The commission is asking questions including whether this new system would alleviate administrative burdens, whether there are disadvantages to automating the rate, and whether there should be a challenge process outside of the normal appeals process.

The Telecom Program is part of the FCC’s Rural Health Care program that is intended to reduce the cost of telehealth broadband and telecom services to eligible healthcare providers.

Support for satellite services

The commission is also proposing that a cap on Telecom Program funding for satellite services be reinstated. In the 2019 order, a spending cap on satellite services was lifted because the commission determined that costs for satellite services were decreasing as there were on-the-ground services to be determined by the database.

But the FCC said costs for satellite services to health care service providers has progressively increased from 2020 to last year.

“This steady growth in demand for satellite services appears to demonstrate the need to reinstitute the satellite funding cap,” the commission said. “Without the constraints on support for satellite services imposed by the Rates Database, it appears that commitments for satellite services could increase to an unsustainable level.”

Soon-to-be health care providers funding eligibility

The FCC also responded to a SHLB request that future health care provider be eligible for Rural Health Care subsidies even though they aren’t established yet.

The commission is asking for comment on a proposal to amend the RHC program to conditionally approve “entities that are not yet but will become eligible health care providers in the near future to begin receiving” such program funding “shortly after they become eligible.”

Comments on the proposals are due 30 days after it is put in the Federal Register.

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Digital Inclusion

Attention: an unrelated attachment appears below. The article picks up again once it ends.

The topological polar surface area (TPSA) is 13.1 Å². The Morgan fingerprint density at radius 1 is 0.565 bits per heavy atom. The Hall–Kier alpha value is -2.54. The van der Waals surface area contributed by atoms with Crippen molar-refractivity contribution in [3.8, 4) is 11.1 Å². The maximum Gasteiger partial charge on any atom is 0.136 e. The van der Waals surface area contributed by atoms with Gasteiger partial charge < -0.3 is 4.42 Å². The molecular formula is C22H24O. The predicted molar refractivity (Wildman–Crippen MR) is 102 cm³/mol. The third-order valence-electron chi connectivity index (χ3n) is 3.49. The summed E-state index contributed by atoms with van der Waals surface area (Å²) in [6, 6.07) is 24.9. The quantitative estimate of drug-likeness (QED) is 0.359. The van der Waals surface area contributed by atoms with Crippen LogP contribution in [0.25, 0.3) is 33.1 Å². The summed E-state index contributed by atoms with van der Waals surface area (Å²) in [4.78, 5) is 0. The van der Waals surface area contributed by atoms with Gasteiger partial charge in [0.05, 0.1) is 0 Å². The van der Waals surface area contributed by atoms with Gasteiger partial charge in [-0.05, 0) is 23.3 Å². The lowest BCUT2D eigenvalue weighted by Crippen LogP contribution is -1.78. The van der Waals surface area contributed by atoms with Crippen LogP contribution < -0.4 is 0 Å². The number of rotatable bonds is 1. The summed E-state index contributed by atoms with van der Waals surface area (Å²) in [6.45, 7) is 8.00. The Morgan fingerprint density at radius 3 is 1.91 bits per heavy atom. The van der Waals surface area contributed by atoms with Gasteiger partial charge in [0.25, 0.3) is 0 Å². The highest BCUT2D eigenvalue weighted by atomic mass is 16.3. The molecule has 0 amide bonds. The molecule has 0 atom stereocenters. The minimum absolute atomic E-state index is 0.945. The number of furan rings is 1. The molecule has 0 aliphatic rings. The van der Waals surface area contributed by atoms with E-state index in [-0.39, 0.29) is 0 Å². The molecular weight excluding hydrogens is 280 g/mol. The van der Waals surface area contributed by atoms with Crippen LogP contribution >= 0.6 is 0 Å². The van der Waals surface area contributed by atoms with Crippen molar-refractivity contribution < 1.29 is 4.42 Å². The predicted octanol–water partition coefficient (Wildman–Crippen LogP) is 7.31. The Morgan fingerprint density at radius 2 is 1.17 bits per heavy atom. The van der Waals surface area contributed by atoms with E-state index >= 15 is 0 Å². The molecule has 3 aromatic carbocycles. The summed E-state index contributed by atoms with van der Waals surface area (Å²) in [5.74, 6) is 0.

Broadband Breakfast Interview With Michael Baker’s Teraira Snerling and Samantha Garfinkel

Digital Equity provisions are central to state broadband offices’ plans to implement the bipartisan infrastructure law.

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Digital Equity provisions are central to state broadband offices’ plans to implement the Broadband Equity, Access and Deployment grant program under the bipartisan infrastructure law.

In this interview with Broadband Breakfast Editor and Publisher Drew Clark, Michael Baker International Broadband Planning Consultants Teraira Snerling and Samantha Garfinkel go into detail about the role of Digital Equity Act plans in state broadband programs.

Michael Baker International, a leading provider of engineering and consulting services, including geospatial, design, planning, architectural, environmental, construction and program management, has been solving the world’s most complex challenges for over 80 years.

Its legacy of expertise, experience, innovation and integrity is proving essential in helping numerous federal, state and local navigate their broadband programs with the goal of solving the Digital Divide.

The broadband team at Michael Baker is filling a need that has existed since the internet became publicly available. Essentially, Internet Service Providers have historically made expansions to new areas based on profitability, not actual need. And pricing has been determined by market competition without real concern for those who cannot afford service.

In the video interview, Snerling and Garfinkel discuss how, with Michael Baker’s help, the federal government is encourage more equitable internet expansion through specific programs under the Infrastructure Investment and Jobs Act.

The company guides clients to incorporate all considerations, not just profitability, into the project: Compliance with new policies, societal impact metrics and sustainability plans are baked into the Michael Baker consultant solution so that, over time, these projects will have a tremendous positive impact.